They said John MacGregor, the Secretary of State for Transport, was only partly right when he said that the owners of the Braer would pay for the operation.
About pounds 52m will be made available as compensation for damage caused by the oil spill. If the costs rise above this ceiling, they are likely to fall upon local people, environmental groups and the Government, the lawyers said.
The initial bills will be met by the International Oil Pollution Compensation Fund, which will recompense anyone who can prove they have been directly affected by the disaster, regardless of whether the ship-owners are shown to be at fault or not. Thus, salmon farmers whose fish die because of the oil should be paid compensation. It should also refund the authorities for costs incurred in cleaning up the beaches and rocks around Shetland.
But under the 1969 Civil Liability Convention, which has been incorporated into UK law, there is a limit on the amount of money available from the compensation fund. In this case, the ceiling will be set at about dollars 80m, according to Dr Ian White, managing director of the International Tanker Owners' Pollution Federation.
He said the costs of the clean- up were unlikely to exceed this limit, a point disputed by many environmentalists. They draw parallels with the Exxon Valdez spill in Alaska, where the bill ran to between pounds 1.32bn and pounds 1.98bn.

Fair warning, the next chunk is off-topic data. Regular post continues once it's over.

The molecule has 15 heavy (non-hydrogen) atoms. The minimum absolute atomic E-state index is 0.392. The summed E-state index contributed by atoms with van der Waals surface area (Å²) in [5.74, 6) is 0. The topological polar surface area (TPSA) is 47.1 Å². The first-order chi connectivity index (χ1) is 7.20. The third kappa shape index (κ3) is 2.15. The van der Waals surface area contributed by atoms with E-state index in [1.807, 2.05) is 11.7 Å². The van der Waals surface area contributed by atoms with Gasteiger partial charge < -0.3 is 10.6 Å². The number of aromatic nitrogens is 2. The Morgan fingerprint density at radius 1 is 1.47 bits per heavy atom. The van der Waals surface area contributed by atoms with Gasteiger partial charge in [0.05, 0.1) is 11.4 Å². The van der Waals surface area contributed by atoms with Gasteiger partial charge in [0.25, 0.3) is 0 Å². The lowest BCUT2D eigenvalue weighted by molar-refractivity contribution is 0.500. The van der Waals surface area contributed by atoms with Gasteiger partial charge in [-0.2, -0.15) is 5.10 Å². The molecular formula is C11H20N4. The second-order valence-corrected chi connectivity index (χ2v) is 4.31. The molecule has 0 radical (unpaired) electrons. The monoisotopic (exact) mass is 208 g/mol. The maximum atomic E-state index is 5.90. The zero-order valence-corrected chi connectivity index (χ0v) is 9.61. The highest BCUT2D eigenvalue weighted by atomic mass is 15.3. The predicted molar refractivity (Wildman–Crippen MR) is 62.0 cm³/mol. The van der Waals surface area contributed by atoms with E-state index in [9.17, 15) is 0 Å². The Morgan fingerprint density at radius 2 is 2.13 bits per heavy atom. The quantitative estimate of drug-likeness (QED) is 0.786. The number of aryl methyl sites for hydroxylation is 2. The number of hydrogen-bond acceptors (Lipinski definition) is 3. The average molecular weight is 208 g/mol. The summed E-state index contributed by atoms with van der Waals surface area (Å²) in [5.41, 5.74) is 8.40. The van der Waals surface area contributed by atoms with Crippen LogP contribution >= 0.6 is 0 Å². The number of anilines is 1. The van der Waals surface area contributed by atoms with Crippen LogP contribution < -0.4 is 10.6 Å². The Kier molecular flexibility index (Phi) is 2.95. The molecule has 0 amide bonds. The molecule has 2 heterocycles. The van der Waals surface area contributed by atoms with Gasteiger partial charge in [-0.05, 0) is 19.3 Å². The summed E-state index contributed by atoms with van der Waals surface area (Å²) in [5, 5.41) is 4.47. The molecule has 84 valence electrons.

Ironically, Britain was among a number of countries which decided to increase the compensation fund in November, but this agreement has yet to be given legal force in the UK.
At present, if the dollars 80m limit is exceeded, the only way of extracting money from the ship-owners or managers would be through legal action. This would be highly complex, expensive and uncertain of success, lawyers said.
The Braer is insured to the extent of pounds 466m, but this money would be paid only if it could be proved that its owners knew the vessel was likely to break down before sending it to sea, Dr White said.
Yesterday, Greenpeace said the the limit on the compensation fund should be removed, as happened in the US after the Exxon Valdez disaster. 'You have to hit them in the pocket,' a spokeswoman said.
Environmentalists are also concerned at other aspects of the compensation scheme. The costs, for instance, of monitoring wild- life in the wake of the disaster will not be met. Neither will the long- term costs of working to restore the environment. Yesterday, the Royal Society for the Protection of Birds said: 'We are concerned that the 'polluter pays' principle should be carried through right down the line.'
The tourist industry in Shetland could also find itself out of pocket. What happens, for instance, to hoteliers whose bookings drop off next year? Lawyers said some might receive compensation but others would not. Professor Robert Grime, director of the Institute of Maritime Law at Southampton University, said the fund was 'designed to deal with people who lose directly'.Reuse content